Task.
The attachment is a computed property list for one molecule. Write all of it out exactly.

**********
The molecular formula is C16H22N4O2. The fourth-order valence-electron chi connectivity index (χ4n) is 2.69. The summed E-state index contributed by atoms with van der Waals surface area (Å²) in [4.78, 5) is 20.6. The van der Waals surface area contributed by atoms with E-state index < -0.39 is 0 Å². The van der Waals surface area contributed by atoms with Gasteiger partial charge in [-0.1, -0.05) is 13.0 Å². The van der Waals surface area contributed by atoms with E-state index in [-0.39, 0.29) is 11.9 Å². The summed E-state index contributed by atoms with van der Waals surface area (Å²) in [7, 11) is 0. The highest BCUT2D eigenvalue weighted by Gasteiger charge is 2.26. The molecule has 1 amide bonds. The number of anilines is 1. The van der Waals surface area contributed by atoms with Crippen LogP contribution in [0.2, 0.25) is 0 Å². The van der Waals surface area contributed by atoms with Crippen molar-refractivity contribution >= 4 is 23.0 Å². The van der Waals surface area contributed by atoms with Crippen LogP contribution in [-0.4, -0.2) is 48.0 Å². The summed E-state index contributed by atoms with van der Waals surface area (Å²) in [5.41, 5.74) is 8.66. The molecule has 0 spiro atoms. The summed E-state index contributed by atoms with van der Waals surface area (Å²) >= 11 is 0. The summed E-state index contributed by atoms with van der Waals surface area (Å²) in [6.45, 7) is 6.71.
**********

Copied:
The molecular formula is C16H22N4O2. The fourth-order valence-electron chi connectivity index (χ4n) is 2.69. The summed E-state index contributed by atoms with van der Waals surface area (Å²) in [4.78, 5) is 20.6. The van der Waals surface area contributed by atoms with E-state index < -0.39 is 0 Å². The van der Waals surface area contributed by atoms with Gasteiger partial charge in [-0.1, -0.05) is 13.0 Å². The van der Waals surface area contributed by atoms with E-state index in [-0.39, 0.29) is 11.9 Å². The summed E-state index contributed by atoms with van der Waals surface area (Å²) in [7, 11) is 0. The highest BCUT2D eigenvalue weighted by Gasteiger charge is 2.26. The molecule has 1 amide bonds. The number of anilines is 1. The van der Waals surface area contributed by atoms with Crippen LogP contribution in [0.2, 0.25) is 0 Å². The van der Waals surface area contributed by atoms with Crippen molar-refractivity contribution >= 4 is 23.0 Å². The van der Waals surface area contributed by atoms with Crippen LogP contribution in [-0.4, -0.2) is 48.0 Å². The summed E-state index contributed by atoms with van der Waals surface area (Å²) in [5.41, 5.74) is 8.66. The molecule has 0 spiro atoms. The summed E-state index contributed by atoms with van der Waals surface area (Å²) >= 11 is 0. The summed E-state index contributed by atoms with van der Waals surface area (Å²) in [6.45, 7) is 6.71.